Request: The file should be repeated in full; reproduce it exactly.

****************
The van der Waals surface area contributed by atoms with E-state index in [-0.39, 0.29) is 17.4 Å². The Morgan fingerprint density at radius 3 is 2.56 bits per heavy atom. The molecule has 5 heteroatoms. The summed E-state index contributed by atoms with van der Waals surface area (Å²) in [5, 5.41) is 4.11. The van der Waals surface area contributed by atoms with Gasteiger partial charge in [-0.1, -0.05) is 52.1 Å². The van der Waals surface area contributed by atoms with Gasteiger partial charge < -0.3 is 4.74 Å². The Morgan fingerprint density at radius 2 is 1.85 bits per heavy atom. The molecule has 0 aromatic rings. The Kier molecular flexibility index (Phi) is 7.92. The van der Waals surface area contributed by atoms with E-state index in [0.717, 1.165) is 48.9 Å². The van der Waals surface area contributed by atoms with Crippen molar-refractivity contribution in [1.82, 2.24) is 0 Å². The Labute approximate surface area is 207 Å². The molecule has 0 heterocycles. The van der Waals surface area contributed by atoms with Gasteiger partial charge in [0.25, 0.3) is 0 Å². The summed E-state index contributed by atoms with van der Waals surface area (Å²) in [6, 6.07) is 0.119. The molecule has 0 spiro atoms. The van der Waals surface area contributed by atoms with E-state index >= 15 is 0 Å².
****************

The van der Waals surface area contributed by atoms with E-state index in [-0.39, 0.29) is 17.4 Å². The Morgan fingerprint density at radius 3 is 2.56 bits per heavy atom. The molecule has 5 heteroatoms. The summed E-state index contributed by atoms with van der Waals surface area (Å²) in [5, 5.41) is 4.11. The van der Waals surface area contributed by atoms with Gasteiger partial charge in [-0.1, -0.05) is 52.1 Å². The van der Waals surface area contributed by atoms with Gasteiger partial charge < -0.3 is 4.74 Å². The Morgan fingerprint density at radius 2 is 1.85 bits per heavy atom. The molecule has 0 aromatic rings. The Kier molecular flexibility index (Phi) is 7.92. The van der Waals surface area contributed by atoms with E-state index in [0.717, 1.165) is 48.9 Å². The van der Waals surface area contributed by atoms with Crippen molar-refractivity contribution in [1.82, 2.24) is 0 Å². The Labute approximate surface area is 207 Å². The molecule has 0 heterocycles. The van der Waals surface area contributed by atoms with Gasteiger partial charge in [0.25, 0.3) is 0 Å². The summed E-state index contributed by atoms with van der Waals surface area (Å²) in [6, 6.07) is 0.119. The molecule has 0 spiro atoms. The van der Waals surface area contributed by atoms with E-state index >= 15 is 0 Å².